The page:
The City of Rochester will hire a consultant to help it put together a Climate Action Plan — a step that an official says builds on other projects and programs helping to make Rochester a more sustainable and, therefore, more desirable city.
"You want to be in a community that's somewhat progressive in sustainability areas. People like that," says Anne Spaulding, the city's energy and sustainability manager. "It's a place where people kind of like to live and like to be."
The plan will essentially be a blueprint that will include goals, actions, and strategies to reduce greenhouse gas emissions in the city, she says. The city will accept proposals from interested consultants until January 30.
The city already has a detailed plan to reduce greenhouse gas emissions from its own operations, including its buildings and its fleet, Spaulding says. So the next logical step, she says, is to evaluate the city as a whole – both the public and the private sectors.
It's premature to talk about what the plan might include, Spaulding says. But the areas it will focus on are energy efficiency, green buildings, renewable energy, transportation, solid waste management, land use, and community engagement. The engagement part means encouraging people to learn about what they can do to reduce their carbon footprint, she says.
"Many of these things are things that we're already doing," Spaulding says. "We have a bicycle master plan. We're doing a lot of infill development. We put in electric vehicle charging stations."
The state encourages Climate Smart Communities to create Climate Action Plans — although participation is voluntary. Climate Smart Communities pledge to take local actions to reduce greenhouse gas emissions and to adapt to the changing climate.
Locally, the Town of Irondequoit, the City of Rochester, and the Town of Brighton are Climate Smart Communities.
Brighton was focused on sustainability long before it became a Climate Smart Community, says Town Supervisor Bill Moehle.
Brighton has a Sustainability Oversight Committee that advises the town government on environmental issues including energy conservation, waste reduction, building codes, business practices, and sustainable transportation.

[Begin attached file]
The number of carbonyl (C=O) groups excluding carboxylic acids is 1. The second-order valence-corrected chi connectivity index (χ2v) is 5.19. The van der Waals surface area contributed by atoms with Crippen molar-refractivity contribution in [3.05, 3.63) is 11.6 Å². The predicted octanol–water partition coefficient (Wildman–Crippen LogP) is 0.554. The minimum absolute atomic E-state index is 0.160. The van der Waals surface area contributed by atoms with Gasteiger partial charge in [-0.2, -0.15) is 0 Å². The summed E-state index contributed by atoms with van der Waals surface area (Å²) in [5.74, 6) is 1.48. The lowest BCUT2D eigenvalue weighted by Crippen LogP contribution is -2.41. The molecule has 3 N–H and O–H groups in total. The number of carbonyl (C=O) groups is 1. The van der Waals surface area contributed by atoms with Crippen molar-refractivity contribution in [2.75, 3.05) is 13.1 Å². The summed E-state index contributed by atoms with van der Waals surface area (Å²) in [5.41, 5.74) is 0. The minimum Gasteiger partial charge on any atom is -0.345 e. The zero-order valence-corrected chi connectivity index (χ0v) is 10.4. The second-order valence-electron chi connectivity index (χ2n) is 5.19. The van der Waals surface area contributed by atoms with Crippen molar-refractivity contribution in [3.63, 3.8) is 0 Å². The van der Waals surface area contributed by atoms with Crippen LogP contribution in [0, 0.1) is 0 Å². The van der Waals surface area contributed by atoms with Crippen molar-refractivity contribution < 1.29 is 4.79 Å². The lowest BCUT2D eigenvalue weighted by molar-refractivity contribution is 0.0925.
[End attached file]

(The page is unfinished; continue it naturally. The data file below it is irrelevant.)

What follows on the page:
And the town is doing an inventory of its greenhouse gas emissions that it will use as a benchmark if and when it decides to put together a Climate Action Plan, Moehle says.
"There are not a lot of Climate Smart Communities in this area," he says. "We want to set an example."
Brighton, Moehle points out, was the first community in Monroe County to enact a local fracking ban.
And Moehle says that he wants the town's new Comprehensive Plan to have sustainability at its core for the first time. Brighton is in the process of updating its plan. (Comprehensive plans are guides for growth and development.)
"In a lot of ways, it's a no-brainer," he says, because reducing the town's carbon footprint saves energy, money, and protects the environment — a win on all fronts.
It's important for the City of Rochester to be viewed as a leader in the climate change fight, the city's Spaulding says. State and local efforts are the primary battlefronts against climate change, given the paralysis at the federal level.
"I think many times people look to municipal governments to see what they're doing and maybe to follow their lead," Spaulding says. "If they can see that it's important to a city and that we are good stewards of our energy dollars and of our environment, I think that's important to people and people can follow suit."
Spaulding says that the city will gather input on the Climate Action Plan from community groups, nonprofits, businesses, and others.
The city will also look to prepare for unavoidable changes in climate, such as the more frequent and more intense storms that are already happening.
"We do try to incorporate green infrastructure wherever possible," Spaulding says. "We have a new porous pavement parking lot here at City Hall, along with our green roof. We've put in several rain gardens. We're doing another porous parking lot at Turning Point Park and also some porous pavement up at the port development."
And use of the city's electric vehicle charging stations is growing steadily, she says.
"Even if people aren't interested in dealing with the climate change aspect of it, all of the actions that we'll take do have other benefits," Spaulding says. "They do have economic benefits. They do have public health benefits. So they will be making it a better, more livable community and saving money and saving energy. So I think it's kind of a win-win for everybody."